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Deadline trades don’t change familiar dilemma for Wizards

February 11, 2022 GMT
Brooklyn Nets guard Cam Thomas, right, dives for the ball held by Washington Wizards forward Rui Hachimura during the second half of an NBA basketball game Thursday, Feb. 10, 2022, in Washington. The Wizards won 113-112. (AP Photo/Evan Vucci)
Brooklyn Nets guard Cam Thomas, right, dives for the ball held by Washington Wizards forward Rui Hachimura during the second half of an NBA basketball game Thursday, Feb. 10, 2022, in Washington. The Wizards won 113-112. (AP Photo/Evan Vucci)
Brooklyn Nets guard Cam Thomas, right, dives for the ball held by Washington Wizards forward Rui Hachimura during the second half of an NBA basketball game Thursday, Feb. 10, 2022, in Washington. The Wizards won 113-112. (AP Photo/Evan Vucci)
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Brooklyn Nets guard Cam Thomas, right, dives for the ball held by Washington Wizards forward Rui Hachimura during the second half of an NBA basketball game Thursday, Feb. 10, 2022, in Washington. The Wizards won 113-112. (AP Photo/Evan Vucci)
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Brooklyn Nets guard Cam Thomas, right, dives for the ball held by Washington Wizards forward Rui Hachimura during the second half of an NBA basketball game Thursday, Feb. 10, 2022, in Washington. The Wizards won 113-112. (AP Photo/Evan Vucci)

The Washington Wizards approached the trade deadline in a familiar position — on the fringe of playoff contention in the Eastern Conference — and whether they make the postseason or not, they’ll have to do it without star Bradley Beal.

General manager Tommy Sheppard turned over a quarter of his roster at the trade deadline anyway, a series of moves that’s more of a reshuffle than a rebuild.

Bringing in Kristaps Porzingis and shedding pricey veterans Spencer Dinwiddie and Davis Bertans wasn’t about this year, Sheppard said Friday, and it’s not really about loading up for next season, either. It’s what he considers a small step toward building a championship-caliber team.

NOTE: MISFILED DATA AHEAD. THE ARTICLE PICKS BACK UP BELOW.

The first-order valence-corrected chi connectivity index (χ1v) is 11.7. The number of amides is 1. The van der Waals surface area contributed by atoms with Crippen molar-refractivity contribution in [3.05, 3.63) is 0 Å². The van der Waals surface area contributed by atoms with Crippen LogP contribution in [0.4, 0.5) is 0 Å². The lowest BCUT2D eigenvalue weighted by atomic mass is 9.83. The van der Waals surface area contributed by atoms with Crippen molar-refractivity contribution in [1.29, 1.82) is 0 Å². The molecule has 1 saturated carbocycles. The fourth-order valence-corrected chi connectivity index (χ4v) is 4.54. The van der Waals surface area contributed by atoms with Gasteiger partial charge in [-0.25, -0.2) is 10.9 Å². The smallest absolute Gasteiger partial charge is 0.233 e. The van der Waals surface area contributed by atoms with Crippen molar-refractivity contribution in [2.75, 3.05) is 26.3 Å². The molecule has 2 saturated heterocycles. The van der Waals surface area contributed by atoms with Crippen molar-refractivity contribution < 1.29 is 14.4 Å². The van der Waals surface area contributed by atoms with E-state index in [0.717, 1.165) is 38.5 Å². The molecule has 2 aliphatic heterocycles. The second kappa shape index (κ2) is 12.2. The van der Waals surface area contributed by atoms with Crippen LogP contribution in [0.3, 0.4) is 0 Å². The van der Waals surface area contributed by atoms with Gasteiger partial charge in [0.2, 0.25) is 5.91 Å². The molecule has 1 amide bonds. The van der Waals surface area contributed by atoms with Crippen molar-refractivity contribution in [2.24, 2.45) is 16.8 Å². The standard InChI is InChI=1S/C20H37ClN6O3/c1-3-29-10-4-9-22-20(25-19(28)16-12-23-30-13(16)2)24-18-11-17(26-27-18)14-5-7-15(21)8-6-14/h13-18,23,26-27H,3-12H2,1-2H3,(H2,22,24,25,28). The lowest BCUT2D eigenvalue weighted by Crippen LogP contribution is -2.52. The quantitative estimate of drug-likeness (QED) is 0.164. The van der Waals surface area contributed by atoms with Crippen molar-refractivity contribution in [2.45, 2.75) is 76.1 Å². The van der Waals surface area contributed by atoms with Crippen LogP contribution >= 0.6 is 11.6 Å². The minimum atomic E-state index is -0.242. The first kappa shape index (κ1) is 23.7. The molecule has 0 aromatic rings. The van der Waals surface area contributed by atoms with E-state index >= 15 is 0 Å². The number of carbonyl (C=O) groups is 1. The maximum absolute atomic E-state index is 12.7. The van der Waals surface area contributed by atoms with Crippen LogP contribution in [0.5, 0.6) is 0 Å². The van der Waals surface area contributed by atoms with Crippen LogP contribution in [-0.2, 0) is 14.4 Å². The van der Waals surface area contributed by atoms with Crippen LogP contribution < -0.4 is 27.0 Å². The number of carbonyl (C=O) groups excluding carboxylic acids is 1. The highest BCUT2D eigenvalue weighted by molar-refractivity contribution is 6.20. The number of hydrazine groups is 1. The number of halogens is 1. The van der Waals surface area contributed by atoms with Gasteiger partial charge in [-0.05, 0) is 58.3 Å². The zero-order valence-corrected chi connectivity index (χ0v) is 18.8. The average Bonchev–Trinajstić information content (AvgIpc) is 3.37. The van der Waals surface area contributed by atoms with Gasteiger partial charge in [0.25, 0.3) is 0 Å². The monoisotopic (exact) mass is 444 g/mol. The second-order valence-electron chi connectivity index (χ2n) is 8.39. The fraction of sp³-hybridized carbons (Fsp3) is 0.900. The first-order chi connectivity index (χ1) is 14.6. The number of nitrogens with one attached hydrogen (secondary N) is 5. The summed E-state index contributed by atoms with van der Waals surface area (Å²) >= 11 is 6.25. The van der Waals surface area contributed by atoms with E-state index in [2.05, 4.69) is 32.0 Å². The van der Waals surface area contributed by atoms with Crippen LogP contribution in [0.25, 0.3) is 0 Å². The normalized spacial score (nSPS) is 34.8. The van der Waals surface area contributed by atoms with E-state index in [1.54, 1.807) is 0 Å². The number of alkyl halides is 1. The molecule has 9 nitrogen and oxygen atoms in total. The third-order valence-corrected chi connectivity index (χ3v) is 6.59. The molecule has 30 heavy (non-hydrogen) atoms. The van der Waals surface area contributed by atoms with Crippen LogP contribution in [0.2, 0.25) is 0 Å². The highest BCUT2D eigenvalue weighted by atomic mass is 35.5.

“There’s a lot of (potential) trades, we would have been very successful for the rest of this season, but it would have cost us in the future,” Sheppard said. “We have an opportunity this summer with some of the things we did today to make a lot more moves. I thought that was far better than to gas up our record for the rest of this season.”

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The 7-foot-3 Porzingis is an intriguing addition because of his size and skill set. He has a big contract — the Wizards will owe him nearly $70 million over the next two seasons — but the franchise saved money overall with Thursday’s deals, Sheppard said. Dinwiddie and Bertans went to Dallas, and Washington also sent Montrezl Harrell to Charlotte for Ish Smith and Vernon Carey Jr. Aaron Holiday was dealt to Phoenix for cash.

Beal, who had surgery Thursday to repair a torn ligament in his left wrist, is due to become a free agent when his max deal expires after next season. The Wizards haven’t advanced beyond the first round of the playoffs since Beal’s backcourt partnership with John Wall dissolved, but Sheppard’s belief in Beal is steadfast.

“I believe Bradley is going to be here moving forward. I’m not going to waver from that. I don’t know how many times I can touch base on this subject,” the GM said. “If he feels otherwise, I’m sure he’ll let me know.”

Another thing that hasn’t changed for the Wizards: A point guard to pair with Beal tops Sheppard’s offseason wish list. Russell Westbrook lasted one season and Dinwiddie departed after a 53-game stint that revealed obvious chemistry issues with his teammates.

By dealing away veterans, Sheppard showed he’s committed to young players Deni Avdija, Thomas Bryant, Rui Hachimura and Corey Kispert. But his moves aren’t likely to energize a downtrodden fan base or quiet critics who say the Wizards should trade Beal and start over.

Sheppard points to the Suns, who spent several years out of playoff contention before they brought in Chris Paul to join Devin Booker and vaulted atop the Western Conference.

“Where was Devin Booker in the playoffs before last year? So, one player can come in and change the franchise,” Sheppard said. “Everybody has their own path. Everybody has to run their own race.”

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